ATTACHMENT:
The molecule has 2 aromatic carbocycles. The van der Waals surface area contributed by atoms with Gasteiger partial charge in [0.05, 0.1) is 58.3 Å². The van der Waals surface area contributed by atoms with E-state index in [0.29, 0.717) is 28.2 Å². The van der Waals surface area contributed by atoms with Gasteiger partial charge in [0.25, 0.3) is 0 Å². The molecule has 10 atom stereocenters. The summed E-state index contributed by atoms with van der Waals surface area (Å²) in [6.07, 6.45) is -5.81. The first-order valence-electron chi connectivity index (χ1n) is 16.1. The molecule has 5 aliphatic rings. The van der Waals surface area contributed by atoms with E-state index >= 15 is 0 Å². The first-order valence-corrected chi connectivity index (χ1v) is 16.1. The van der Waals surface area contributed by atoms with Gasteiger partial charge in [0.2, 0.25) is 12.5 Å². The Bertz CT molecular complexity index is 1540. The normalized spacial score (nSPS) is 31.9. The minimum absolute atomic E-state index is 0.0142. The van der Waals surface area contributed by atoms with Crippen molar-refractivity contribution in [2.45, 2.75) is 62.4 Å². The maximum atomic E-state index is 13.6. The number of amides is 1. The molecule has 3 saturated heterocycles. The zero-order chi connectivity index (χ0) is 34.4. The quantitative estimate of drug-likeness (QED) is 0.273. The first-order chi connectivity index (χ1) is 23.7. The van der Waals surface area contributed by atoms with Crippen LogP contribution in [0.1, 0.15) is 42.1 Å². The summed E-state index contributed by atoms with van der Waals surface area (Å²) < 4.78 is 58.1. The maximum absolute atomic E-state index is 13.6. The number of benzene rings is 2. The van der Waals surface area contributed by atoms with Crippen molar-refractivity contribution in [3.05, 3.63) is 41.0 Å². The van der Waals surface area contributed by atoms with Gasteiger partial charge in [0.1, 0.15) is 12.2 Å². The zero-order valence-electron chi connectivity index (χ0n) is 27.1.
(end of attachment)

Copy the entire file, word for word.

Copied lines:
The molecule has 2 aromatic carbocycles. The van der Waals surface area contributed by atoms with Gasteiger partial charge in [0.05, 0.1) is 58.3 Å². The van der Waals surface area contributed by atoms with E-state index in [0.29, 0.717) is 28.2 Å². The van der Waals surface area contributed by atoms with Gasteiger partial charge in [0.25, 0.3) is 0 Å². The molecule has 10 atom stereocenters. The summed E-state index contributed by atoms with van der Waals surface area (Å²) in [6.07, 6.45) is -5.81. The first-order valence-electron chi connectivity index (χ1n) is 16.1. The molecule has 5 aliphatic rings. The van der Waals surface area contributed by atoms with E-state index >= 15 is 0 Å². The first-order valence-corrected chi connectivity index (χ1v) is 16.1. The van der Waals surface area contributed by atoms with Gasteiger partial charge in [0.2, 0.25) is 12.5 Å². The Bertz CT molecular complexity index is 1540. The normalized spacial score (nSPS) is 31.9. The minimum absolute atomic E-state index is 0.0142. The van der Waals surface area contributed by atoms with Crippen molar-refractivity contribution in [2.45, 2.75) is 62.4 Å². The maximum atomic E-state index is 13.6. The number of amides is 1. The molecule has 3 saturated heterocycles. The zero-order chi connectivity index (χ0) is 34.4. The quantitative estimate of drug-likeness (QED) is 0.273. The first-order chi connectivity index (χ1) is 23.7. The van der Waals surface area contributed by atoms with Crippen LogP contribution in [0.1, 0.15) is 42.1 Å². The summed E-state index contributed by atoms with van der Waals surface area (Å²) < 4.78 is 58.1. The maximum absolute atomic E-state index is 13.6. The number of benzene rings is 2. The van der Waals surface area contributed by atoms with Crippen molar-refractivity contribution in [3.05, 3.63) is 41.0 Å². The van der Waals surface area contributed by atoms with Gasteiger partial charge in [0.1, 0.15) is 12.2 Å². The zero-order valence-electron chi connectivity index (χ0n) is 27.1.